AppLovin makes its money in mobile games, in-app purchases (IAPs), and adtech. Three topics in which I have no interest. But I had to write about AppLovin for two reasons:
a) it seems like a platform business playing among other platforms and
b) it’s named AppLovin. (Yes, the name is inspired by McLovin from the movie Superbad.)
AppLovin as a Multisided Platform
AppLovin runs a platform that connects at least three parties:
- Mobile-app playing consumers. There are 2 billion mobile app gamers worldwide. These gamers use one or more of the 1.3 million mobile gaming apps on the Apple App and Google Play Stores. (AppLovin tells us that “mobile gaming accounts for 39% of worldwide app downloads and for 72% of all app store spend by value, according to Sensor Tower”.) Wow.
- Advertisers. Where there are eyeballs, there are advertisers. AppLovin helps game developers maximize revenue through real-time competitive auctions for their ad inventory. (A la Google and Facebook.)
- Game Developers (a.k.a. Publishers or Studios). AppLovin sells software to game developers to help them attract new users, and as mentioned above, monetize their eyeballs.
AppLovin has spent $1 billion over the last three years buying game publishers. As a result, the company runs a platform and has its own apps. (This is similar to Microsoft owning Windows and Office or owning Xbox and its own games. (Both of which Microsoft does.)
The AppLovin Flywheel
AppLovin describes its strategic flywheel as follows:
The mutually reinforcing combination of our Software’s scaled distribution, our Apps’ first-party content, and our Core Technologies’ recommendation engine creates a powerful flywheel effect… As our Software improves and is able to deliver more effective ads to more relevant users, more developers use and integrate their apps with our Software. With growth in the number of users on and engagement with our Apps and third-party apps, our App Graph gains more insights and data to feed our AXON machine-learning recommendation engine. This enables AXON to make more relevant recommendations for each user, enhancing the effectiveness of our Software in real-time. Better Software leads to more developer demand, restarting the virtuous cycle of our strategic flywheel.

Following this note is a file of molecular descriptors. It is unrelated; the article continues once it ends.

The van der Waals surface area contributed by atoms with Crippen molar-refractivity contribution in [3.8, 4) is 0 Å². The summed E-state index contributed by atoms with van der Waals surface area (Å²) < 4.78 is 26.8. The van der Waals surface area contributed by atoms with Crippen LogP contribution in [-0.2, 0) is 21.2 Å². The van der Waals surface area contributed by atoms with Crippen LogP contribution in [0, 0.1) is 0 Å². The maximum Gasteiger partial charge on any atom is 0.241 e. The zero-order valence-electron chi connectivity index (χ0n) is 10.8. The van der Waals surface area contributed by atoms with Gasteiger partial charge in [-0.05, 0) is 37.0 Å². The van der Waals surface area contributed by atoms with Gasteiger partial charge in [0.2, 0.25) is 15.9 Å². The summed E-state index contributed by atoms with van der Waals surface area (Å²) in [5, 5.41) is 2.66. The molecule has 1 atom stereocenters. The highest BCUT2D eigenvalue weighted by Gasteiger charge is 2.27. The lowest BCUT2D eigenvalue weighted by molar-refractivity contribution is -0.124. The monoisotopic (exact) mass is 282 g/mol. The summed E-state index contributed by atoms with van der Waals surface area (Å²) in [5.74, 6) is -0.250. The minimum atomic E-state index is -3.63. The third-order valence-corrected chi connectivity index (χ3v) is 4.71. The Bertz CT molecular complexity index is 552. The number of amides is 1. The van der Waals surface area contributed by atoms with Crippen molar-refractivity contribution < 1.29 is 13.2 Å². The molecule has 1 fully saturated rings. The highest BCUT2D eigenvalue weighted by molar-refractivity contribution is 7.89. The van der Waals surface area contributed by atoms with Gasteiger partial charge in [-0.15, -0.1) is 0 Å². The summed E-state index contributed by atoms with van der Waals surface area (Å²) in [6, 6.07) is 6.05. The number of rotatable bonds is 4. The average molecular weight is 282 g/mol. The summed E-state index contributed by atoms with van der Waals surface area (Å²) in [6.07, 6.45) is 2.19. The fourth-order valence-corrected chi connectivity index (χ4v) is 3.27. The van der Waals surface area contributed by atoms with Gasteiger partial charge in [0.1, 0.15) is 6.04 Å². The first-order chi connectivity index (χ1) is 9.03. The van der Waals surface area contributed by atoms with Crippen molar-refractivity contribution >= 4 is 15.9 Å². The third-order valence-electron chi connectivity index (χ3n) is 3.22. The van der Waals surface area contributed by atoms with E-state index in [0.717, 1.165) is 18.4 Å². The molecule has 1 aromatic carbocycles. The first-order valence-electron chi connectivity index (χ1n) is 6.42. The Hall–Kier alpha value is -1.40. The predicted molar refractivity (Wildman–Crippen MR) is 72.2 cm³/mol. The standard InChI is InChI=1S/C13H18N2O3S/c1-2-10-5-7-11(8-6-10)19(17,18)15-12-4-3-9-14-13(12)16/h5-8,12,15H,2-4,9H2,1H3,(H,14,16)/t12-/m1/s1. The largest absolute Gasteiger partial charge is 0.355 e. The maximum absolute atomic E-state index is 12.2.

In other words, AppLovin is saying “we have a bunch of successful games, which helps us perfect the software necessary for you, the game developer, to market and monetize your games. And as our network of gamers grows, we become more attractive to advertisers.” It certainly sounds plausible, though AppLovin does also seem to be competing a bit with the “third-party” game developers on its platform.
AppLovin Consumer Revenue
AppLovin’s S-1 is not long on detailed financial analysis. The company reports as one segment, making it difficult to track the revenue and profit drivers. What we do know is the following: